Before the president decided on what should be his government’s response to the bravado of the insurgents, he consulted widely. In the process, the opposition groups got wind of his planned line of action. That, probably, explained why the ACN, the NEF, the ACF and a group of Northern Youths persistently warned President Jonathan against declaring a state of emergency in any part of the North. The ACN premised its opposition to emergency rule declaration in any part of the north on the fact that it would give the ruling PDP government an electoral edge over the other political parties in the country. The president ignored their warnings because he considered them to be a product of selfish interests. In fact, Jonathan deserves commendation for declaring a state of emergency in Borno, Yobe and Adamawa states on May 14 in spite of the intimidating opposition. As he said in his nationwide radio and television broadcast, his action was to protect the integrity and sovereignty of the Federal Republic of Nigeria.
The response of the sect to the emergency rule declaration barely three days after, with a deadly attack on banks, two police stations and a prison yard, among other places in Daura, the home town of retired Major-General Muhammadu Buhari, former military head of state, was an indication that the sect was not in any mood for peace. This assertion was confirmed by the vast arsenal it had stockpiled at various locations in readiness for war. Among the stockpiled weapons captured by the federal troops which overran many of the sect’s training camps were anti-aircraft guns, rocket launchers, bombs, grenades, explosives and anti-tank guns. It is now very clear that those who spearheaded the opposition before and after the declaration of the state of emergency to deal with the insurgency once and for all have their separate agenda politically. But one thing they fail to understand is that their struggle to claim political power in 2015 will be an illusion if there is no country called Nigeria for them to rule. So, it is in their own interest to co-operate with President Jonathan to secure the territorial integrity of Nigeria for them to aspire to govern. At this stage, national interest should override any political ambition. The Action Congress of Nigeria in particular, and the APC in general, must move away from the old-fashioned style of political opposition of not seeing anything positive in the policy of the party in government. If it criticizes a particular policy of the government, it should be able to offer an alternative to it. That is the only way opposition can be responsible and relevant. Now that it has condemned emergency rule in the three northern states by President Jonathan, what has it suggested as the alternative?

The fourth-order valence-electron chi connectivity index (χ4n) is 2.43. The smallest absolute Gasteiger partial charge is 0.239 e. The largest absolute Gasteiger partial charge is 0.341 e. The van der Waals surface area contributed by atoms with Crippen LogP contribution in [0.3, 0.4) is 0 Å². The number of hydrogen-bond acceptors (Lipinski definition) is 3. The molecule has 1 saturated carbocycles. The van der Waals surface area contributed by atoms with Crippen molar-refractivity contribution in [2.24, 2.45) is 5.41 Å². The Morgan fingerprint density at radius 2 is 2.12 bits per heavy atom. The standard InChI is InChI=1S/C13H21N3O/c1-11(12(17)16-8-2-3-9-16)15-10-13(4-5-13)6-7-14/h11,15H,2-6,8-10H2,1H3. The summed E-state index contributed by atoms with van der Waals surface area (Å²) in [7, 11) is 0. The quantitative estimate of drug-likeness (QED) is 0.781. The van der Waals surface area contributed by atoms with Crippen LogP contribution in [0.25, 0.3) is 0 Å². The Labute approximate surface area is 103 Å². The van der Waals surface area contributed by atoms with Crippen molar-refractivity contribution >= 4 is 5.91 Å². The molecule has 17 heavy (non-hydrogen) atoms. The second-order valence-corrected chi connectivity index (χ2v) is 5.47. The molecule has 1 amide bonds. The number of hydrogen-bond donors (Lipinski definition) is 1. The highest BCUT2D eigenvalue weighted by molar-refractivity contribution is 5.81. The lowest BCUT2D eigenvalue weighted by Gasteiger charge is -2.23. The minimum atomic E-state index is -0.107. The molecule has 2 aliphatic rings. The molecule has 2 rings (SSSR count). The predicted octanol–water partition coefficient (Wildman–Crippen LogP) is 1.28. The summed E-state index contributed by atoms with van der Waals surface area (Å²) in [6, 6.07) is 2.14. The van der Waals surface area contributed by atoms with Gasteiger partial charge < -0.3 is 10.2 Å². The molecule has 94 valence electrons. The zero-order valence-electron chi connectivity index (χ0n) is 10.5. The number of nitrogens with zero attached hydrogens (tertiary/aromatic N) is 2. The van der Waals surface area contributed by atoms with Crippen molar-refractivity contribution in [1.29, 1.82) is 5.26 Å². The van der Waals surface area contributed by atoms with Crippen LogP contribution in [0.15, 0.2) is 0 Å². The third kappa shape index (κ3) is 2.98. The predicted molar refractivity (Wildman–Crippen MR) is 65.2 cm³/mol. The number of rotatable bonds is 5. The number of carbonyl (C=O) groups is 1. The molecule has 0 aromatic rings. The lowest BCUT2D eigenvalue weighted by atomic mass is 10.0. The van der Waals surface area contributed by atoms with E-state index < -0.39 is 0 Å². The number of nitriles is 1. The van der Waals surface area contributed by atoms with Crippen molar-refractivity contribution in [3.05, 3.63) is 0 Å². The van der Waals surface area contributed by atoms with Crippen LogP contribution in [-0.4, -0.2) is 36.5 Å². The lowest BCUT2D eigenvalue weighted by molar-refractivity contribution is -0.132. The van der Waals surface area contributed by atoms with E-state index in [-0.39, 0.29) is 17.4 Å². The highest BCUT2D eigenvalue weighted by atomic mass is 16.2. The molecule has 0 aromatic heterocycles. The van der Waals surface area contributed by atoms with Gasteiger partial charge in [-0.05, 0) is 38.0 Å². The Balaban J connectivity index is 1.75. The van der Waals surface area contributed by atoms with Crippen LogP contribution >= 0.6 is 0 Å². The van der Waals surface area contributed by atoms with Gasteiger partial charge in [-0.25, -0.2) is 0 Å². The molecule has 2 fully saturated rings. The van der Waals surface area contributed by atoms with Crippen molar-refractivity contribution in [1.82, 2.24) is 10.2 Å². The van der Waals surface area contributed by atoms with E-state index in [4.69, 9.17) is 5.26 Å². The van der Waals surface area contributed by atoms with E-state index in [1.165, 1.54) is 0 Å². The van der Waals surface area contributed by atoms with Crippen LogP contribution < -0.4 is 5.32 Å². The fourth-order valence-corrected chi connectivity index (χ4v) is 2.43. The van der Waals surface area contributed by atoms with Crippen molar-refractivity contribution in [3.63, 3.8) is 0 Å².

— Jun. 3, 2013 @ 01:00 GMT